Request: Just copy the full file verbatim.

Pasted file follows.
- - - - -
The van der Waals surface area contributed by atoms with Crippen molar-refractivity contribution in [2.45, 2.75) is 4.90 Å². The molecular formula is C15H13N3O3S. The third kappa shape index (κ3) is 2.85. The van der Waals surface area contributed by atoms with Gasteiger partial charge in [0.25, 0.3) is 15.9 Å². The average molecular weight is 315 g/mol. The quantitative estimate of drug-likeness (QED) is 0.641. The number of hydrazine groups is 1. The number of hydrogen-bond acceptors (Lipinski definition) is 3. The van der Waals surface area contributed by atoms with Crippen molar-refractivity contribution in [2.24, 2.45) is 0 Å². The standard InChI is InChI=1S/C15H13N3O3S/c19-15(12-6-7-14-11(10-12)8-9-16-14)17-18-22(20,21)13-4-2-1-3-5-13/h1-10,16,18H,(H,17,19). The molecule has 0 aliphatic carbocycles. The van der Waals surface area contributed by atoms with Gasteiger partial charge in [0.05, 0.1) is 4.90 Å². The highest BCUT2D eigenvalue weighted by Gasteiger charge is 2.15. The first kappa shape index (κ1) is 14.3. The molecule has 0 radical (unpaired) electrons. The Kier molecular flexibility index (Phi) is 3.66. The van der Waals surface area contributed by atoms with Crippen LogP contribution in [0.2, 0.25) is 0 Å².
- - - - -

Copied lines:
The van der Waals surface area contributed by atoms with Crippen molar-refractivity contribution in [2.45, 2.75) is 4.90 Å². The molecular formula is C15H13N3O3S. The third kappa shape index (κ3) is 2.85. The van der Waals surface area contributed by atoms with Gasteiger partial charge in [0.25, 0.3) is 15.9 Å². The average molecular weight is 315 g/mol. The quantitative estimate of drug-likeness (QED) is 0.641. The number of hydrazine groups is 1. The number of hydrogen-bond acceptors (Lipinski definition) is 3. The van der Waals surface area contributed by atoms with Crippen molar-refractivity contribution in [2.24, 2.45) is 0 Å². The standard InChI is InChI=1S/C15H13N3O3S/c19-15(12-6-7-14-11(10-12)8-9-16-14)17-18-22(20,21)13-4-2-1-3-5-13/h1-10,16,18H,(H,17,19). The molecule has 0 aliphatic carbocycles. The van der Waals surface area contributed by atoms with Gasteiger partial charge in [0.05, 0.1) is 4.90 Å². The highest BCUT2D eigenvalue weighted by Gasteiger charge is 2.15. The first kappa shape index (κ1) is 14.3. The molecule has 0 radical (unpaired) electrons. The Kier molecular flexibility index (Phi) is 3.66. The van der Waals surface area contributed by atoms with Crippen LogP contribution in [0.2, 0.25) is 0 Å².